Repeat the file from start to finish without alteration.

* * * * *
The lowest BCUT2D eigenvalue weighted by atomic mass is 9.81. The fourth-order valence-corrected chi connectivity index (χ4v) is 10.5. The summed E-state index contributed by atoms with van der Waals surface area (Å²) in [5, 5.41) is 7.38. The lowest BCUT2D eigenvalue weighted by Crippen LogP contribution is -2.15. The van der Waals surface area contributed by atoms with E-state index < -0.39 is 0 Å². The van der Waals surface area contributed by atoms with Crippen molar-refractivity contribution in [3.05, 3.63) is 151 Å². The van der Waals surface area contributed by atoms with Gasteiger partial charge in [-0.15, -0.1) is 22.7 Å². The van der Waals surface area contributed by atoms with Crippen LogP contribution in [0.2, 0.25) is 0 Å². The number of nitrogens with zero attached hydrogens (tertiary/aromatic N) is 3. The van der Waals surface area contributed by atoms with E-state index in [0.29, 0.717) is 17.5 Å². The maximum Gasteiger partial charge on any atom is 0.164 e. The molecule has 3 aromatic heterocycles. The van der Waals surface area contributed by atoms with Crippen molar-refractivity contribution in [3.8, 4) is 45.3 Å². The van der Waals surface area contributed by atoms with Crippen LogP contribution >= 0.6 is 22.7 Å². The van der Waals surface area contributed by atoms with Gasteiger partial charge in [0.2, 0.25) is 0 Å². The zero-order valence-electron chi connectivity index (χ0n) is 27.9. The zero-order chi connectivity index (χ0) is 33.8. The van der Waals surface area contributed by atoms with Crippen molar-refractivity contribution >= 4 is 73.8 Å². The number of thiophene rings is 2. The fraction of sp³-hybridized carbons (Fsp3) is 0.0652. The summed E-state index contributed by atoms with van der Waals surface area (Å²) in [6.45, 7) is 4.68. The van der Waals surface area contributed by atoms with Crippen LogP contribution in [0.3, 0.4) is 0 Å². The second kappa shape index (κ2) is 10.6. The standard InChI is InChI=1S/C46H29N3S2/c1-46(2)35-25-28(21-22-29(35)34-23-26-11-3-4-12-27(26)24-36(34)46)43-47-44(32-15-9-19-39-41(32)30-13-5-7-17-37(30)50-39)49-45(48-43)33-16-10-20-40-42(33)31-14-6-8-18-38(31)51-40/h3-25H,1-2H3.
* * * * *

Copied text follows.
The lowest BCUT2D eigenvalue weighted by atomic mass is 9.81. The fourth-order valence-corrected chi connectivity index (χ4v) is 10.5. The summed E-state index contributed by atoms with van der Waals surface area (Å²) in [5, 5.41) is 7.38. The lowest BCUT2D eigenvalue weighted by Crippen LogP contribution is -2.15. The van der Waals surface area contributed by atoms with E-state index < -0.39 is 0 Å². The van der Waals surface area contributed by atoms with Crippen molar-refractivity contribution in [3.05, 3.63) is 151 Å². The van der Waals surface area contributed by atoms with Gasteiger partial charge in [-0.15, -0.1) is 22.7 Å². The van der Waals surface area contributed by atoms with Crippen LogP contribution in [0.2, 0.25) is 0 Å². The number of nitrogens with zero attached hydrogens (tertiary/aromatic N) is 3. The van der Waals surface area contributed by atoms with E-state index in [0.29, 0.717) is 17.5 Å². The maximum Gasteiger partial charge on any atom is 0.164 e. The molecule has 3 aromatic heterocycles. The van der Waals surface area contributed by atoms with Crippen molar-refractivity contribution in [3.8, 4) is 45.3 Å². The van der Waals surface area contributed by atoms with Crippen LogP contribution >= 0.6 is 22.7 Å². The van der Waals surface area contributed by atoms with Gasteiger partial charge in [0.2, 0.25) is 0 Å². The zero-order valence-electron chi connectivity index (χ0n) is 27.9. The zero-order chi connectivity index (χ0) is 33.8. The van der Waals surface area contributed by atoms with Crippen molar-refractivity contribution >= 4 is 73.8 Å². The number of thiophene rings is 2. The fraction of sp³-hybridized carbons (Fsp3) is 0.0652. The summed E-state index contributed by atoms with van der Waals surface area (Å²) in [6.45, 7) is 4.68. The van der Waals surface area contributed by atoms with Crippen LogP contribution in [0.3, 0.4) is 0 Å². The second kappa shape index (κ2) is 10.6. The standard InChI is InChI=1S/C46H29N3S2/c1-46(2)35-25-28(21-22-29(35)34-23-26-11-3-4-12-27(26)24-36(34)46)43-47-44(32-15-9-19-39-41(32)30-13-5-7-17-37(30)50-39)49-45(48-43)33-16-10-20-40-42(33)31-14-6-8-18-38(31)51-40/h3-25H,1-2H3.